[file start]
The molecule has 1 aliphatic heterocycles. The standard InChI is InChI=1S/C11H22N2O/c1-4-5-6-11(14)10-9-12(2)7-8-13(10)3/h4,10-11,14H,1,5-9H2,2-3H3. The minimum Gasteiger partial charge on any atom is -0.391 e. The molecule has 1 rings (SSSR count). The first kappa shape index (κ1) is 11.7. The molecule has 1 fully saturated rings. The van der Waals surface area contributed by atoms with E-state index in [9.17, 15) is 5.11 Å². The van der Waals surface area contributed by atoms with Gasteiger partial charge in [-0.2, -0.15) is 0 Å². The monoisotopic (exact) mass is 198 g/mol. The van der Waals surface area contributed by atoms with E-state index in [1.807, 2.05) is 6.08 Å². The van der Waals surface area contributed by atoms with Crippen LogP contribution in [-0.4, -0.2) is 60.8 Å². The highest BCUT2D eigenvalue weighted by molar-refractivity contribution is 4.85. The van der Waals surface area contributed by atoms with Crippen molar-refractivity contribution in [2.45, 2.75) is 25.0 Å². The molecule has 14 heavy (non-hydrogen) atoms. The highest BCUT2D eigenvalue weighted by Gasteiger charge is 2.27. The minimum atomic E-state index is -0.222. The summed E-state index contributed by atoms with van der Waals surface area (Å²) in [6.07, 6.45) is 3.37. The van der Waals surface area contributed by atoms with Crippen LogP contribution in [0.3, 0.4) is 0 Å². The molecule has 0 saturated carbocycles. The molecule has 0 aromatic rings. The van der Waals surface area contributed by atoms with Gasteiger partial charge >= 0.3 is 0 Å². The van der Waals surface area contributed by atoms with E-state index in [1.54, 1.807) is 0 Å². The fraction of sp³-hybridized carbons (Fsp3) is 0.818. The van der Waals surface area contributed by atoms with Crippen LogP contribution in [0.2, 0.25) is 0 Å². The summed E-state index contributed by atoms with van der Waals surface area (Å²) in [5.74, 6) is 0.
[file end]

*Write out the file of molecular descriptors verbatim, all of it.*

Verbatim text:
The molecule has 1 aliphatic heterocycles. The standard InChI is InChI=1S/C11H22N2O/c1-4-5-6-11(14)10-9-12(2)7-8-13(10)3/h4,10-11,14H,1,5-9H2,2-3H3. The minimum Gasteiger partial charge on any atom is -0.391 e. The molecule has 1 rings (SSSR count). The first kappa shape index (κ1) is 11.7. The molecule has 1 fully saturated rings. The van der Waals surface area contributed by atoms with E-state index in [9.17, 15) is 5.11 Å². The van der Waals surface area contributed by atoms with Gasteiger partial charge in [-0.2, -0.15) is 0 Å². The monoisotopic (exact) mass is 198 g/mol. The van der Waals surface area contributed by atoms with E-state index in [1.807, 2.05) is 6.08 Å². The van der Waals surface area contributed by atoms with Crippen LogP contribution in [-0.4, -0.2) is 60.8 Å². The highest BCUT2D eigenvalue weighted by molar-refractivity contribution is 4.85. The van der Waals surface area contributed by atoms with Crippen molar-refractivity contribution in [2.45, 2.75) is 25.0 Å². The molecule has 14 heavy (non-hydrogen) atoms. The highest BCUT2D eigenvalue weighted by Gasteiger charge is 2.27. The minimum atomic E-state index is -0.222. The summed E-state index contributed by atoms with van der Waals surface area (Å²) in [6.07, 6.45) is 3.37. The van der Waals surface area contributed by atoms with Crippen LogP contribution in [0.3, 0.4) is 0 Å². The molecule has 0 saturated carbocycles. The molecule has 0 aromatic rings. The van der Waals surface area contributed by atoms with Gasteiger partial charge >= 0.3 is 0 Å². The van der Waals surface area contributed by atoms with E-state index in [1.54, 1.807) is 0 Å². The fraction of sp³-hybridized carbons (Fsp3) is 0.818. The van der Waals surface area contributed by atoms with Crippen LogP contribution in [0.2, 0.25) is 0 Å². The summed E-state index contributed by atoms with van der Waals surface area (Å²) in [5.74, 6) is 0.